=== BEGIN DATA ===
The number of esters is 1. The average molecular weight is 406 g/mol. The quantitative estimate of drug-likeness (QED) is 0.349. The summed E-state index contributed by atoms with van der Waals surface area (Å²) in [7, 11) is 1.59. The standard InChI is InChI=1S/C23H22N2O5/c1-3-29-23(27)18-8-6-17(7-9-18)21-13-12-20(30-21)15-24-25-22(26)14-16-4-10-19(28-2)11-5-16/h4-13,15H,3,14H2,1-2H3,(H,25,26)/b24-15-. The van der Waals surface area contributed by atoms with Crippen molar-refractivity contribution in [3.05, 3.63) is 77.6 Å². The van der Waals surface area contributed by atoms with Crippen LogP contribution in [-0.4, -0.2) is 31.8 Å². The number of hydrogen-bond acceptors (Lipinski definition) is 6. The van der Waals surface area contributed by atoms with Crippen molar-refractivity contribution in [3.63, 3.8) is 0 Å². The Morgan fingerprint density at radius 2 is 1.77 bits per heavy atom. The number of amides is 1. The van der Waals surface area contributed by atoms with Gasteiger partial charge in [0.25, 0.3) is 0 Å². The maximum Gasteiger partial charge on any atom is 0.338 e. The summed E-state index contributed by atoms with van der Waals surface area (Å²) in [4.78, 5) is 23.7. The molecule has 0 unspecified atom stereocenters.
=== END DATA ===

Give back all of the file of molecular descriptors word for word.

The number of esters is 1. The average molecular weight is 406 g/mol. The quantitative estimate of drug-likeness (QED) is 0.349. The summed E-state index contributed by atoms with van der Waals surface area (Å²) in [7, 11) is 1.59. The standard InChI is InChI=1S/C23H22N2O5/c1-3-29-23(27)18-8-6-17(7-9-18)21-13-12-20(30-21)15-24-25-22(26)14-16-4-10-19(28-2)11-5-16/h4-13,15H,3,14H2,1-2H3,(H,25,26)/b24-15-. The van der Waals surface area contributed by atoms with Crippen molar-refractivity contribution in [3.05, 3.63) is 77.6 Å². The van der Waals surface area contributed by atoms with Crippen LogP contribution in [-0.4, -0.2) is 31.8 Å². The number of hydrogen-bond acceptors (Lipinski definition) is 6. The van der Waals surface area contributed by atoms with Crippen molar-refractivity contribution in [3.63, 3.8) is 0 Å². The Morgan fingerprint density at radius 2 is 1.77 bits per heavy atom. The number of amides is 1. The van der Waals surface area contributed by atoms with Gasteiger partial charge in [0.25, 0.3) is 0 Å². The maximum Gasteiger partial charge on any atom is 0.338 e. The summed E-state index contributed by atoms with van der Waals surface area (Å²) in [4.78, 5) is 23.7. The molecule has 0 unspecified atom stereocenters.